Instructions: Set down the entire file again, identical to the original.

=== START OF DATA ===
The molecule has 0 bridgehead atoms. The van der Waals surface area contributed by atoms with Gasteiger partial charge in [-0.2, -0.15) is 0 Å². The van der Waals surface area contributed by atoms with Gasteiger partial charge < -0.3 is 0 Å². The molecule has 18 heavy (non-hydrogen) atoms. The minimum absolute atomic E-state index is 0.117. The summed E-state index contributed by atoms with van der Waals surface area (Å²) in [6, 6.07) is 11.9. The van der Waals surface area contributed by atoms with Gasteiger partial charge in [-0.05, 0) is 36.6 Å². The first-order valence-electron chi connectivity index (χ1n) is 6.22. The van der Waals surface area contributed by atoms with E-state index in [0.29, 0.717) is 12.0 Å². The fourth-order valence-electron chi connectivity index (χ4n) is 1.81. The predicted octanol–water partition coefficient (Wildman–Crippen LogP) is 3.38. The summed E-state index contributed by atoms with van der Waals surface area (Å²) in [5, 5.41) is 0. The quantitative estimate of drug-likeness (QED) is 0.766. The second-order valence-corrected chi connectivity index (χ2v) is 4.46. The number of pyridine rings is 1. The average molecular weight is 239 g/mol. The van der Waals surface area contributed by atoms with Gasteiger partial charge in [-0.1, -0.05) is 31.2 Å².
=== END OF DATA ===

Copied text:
The molecule has 0 bridgehead atoms. The van der Waals surface area contributed by atoms with Gasteiger partial charge in [-0.2, -0.15) is 0 Å². The van der Waals surface area contributed by atoms with Gasteiger partial charge < -0.3 is 0 Å². The molecule has 18 heavy (non-hydrogen) atoms. The minimum absolute atomic E-state index is 0.117. The summed E-state index contributed by atoms with van der Waals surface area (Å²) in [6, 6.07) is 11.9. The van der Waals surface area contributed by atoms with Gasteiger partial charge in [-0.05, 0) is 36.6 Å². The first-order valence-electron chi connectivity index (χ1n) is 6.22. The van der Waals surface area contributed by atoms with E-state index in [0.29, 0.717) is 12.0 Å². The fourth-order valence-electron chi connectivity index (χ4n) is 1.81. The predicted octanol–water partition coefficient (Wildman–Crippen LogP) is 3.38. The summed E-state index contributed by atoms with van der Waals surface area (Å²) in [5, 5.41) is 0. The quantitative estimate of drug-likeness (QED) is 0.766. The second-order valence-corrected chi connectivity index (χ2v) is 4.46. The number of pyridine rings is 1. The average molecular weight is 239 g/mol. The van der Waals surface area contributed by atoms with Gasteiger partial charge in [-0.1, -0.05) is 31.2 Å².